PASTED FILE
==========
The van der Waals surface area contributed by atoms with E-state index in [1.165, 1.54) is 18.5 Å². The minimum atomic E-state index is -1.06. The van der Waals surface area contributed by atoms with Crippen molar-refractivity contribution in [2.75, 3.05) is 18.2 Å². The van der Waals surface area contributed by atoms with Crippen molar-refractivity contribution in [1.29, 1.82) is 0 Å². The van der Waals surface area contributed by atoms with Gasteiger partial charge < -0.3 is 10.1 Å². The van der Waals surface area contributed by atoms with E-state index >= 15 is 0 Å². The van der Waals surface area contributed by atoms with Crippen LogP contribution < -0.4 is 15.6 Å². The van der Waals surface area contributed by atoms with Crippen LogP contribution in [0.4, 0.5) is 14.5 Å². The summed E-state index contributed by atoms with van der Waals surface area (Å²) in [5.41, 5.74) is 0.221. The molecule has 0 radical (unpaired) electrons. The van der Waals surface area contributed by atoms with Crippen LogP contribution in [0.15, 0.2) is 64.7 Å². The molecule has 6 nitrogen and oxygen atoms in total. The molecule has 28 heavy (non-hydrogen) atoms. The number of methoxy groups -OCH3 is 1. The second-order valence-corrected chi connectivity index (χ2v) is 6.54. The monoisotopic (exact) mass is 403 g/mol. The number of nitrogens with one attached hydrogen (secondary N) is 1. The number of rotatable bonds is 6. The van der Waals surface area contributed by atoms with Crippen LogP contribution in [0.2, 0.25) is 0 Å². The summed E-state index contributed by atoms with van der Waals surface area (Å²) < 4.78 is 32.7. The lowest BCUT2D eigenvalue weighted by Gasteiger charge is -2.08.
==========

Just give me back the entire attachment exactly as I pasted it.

The van der Waals surface area contributed by atoms with E-state index in [1.165, 1.54) is 18.5 Å². The minimum atomic E-state index is -1.06. The van der Waals surface area contributed by atoms with Crippen molar-refractivity contribution in [2.75, 3.05) is 18.2 Å². The van der Waals surface area contributed by atoms with Crippen molar-refractivity contribution in [1.29, 1.82) is 0 Å². The van der Waals surface area contributed by atoms with Gasteiger partial charge < -0.3 is 10.1 Å². The van der Waals surface area contributed by atoms with E-state index >= 15 is 0 Å². The van der Waals surface area contributed by atoms with Crippen LogP contribution < -0.4 is 15.6 Å². The van der Waals surface area contributed by atoms with Crippen LogP contribution in [0.4, 0.5) is 14.5 Å². The summed E-state index contributed by atoms with van der Waals surface area (Å²) in [5.41, 5.74) is 0.221. The molecule has 0 radical (unpaired) electrons. The van der Waals surface area contributed by atoms with Crippen LogP contribution in [0.15, 0.2) is 64.7 Å². The molecule has 6 nitrogen and oxygen atoms in total. The molecule has 28 heavy (non-hydrogen) atoms. The number of methoxy groups -OCH3 is 1. The second-order valence-corrected chi connectivity index (χ2v) is 6.54. The monoisotopic (exact) mass is 403 g/mol. The number of nitrogens with one attached hydrogen (secondary N) is 1. The number of rotatable bonds is 6. The van der Waals surface area contributed by atoms with Crippen LogP contribution in [0.2, 0.25) is 0 Å². The summed E-state index contributed by atoms with van der Waals surface area (Å²) < 4.78 is 32.7. The lowest BCUT2D eigenvalue weighted by Gasteiger charge is -2.08.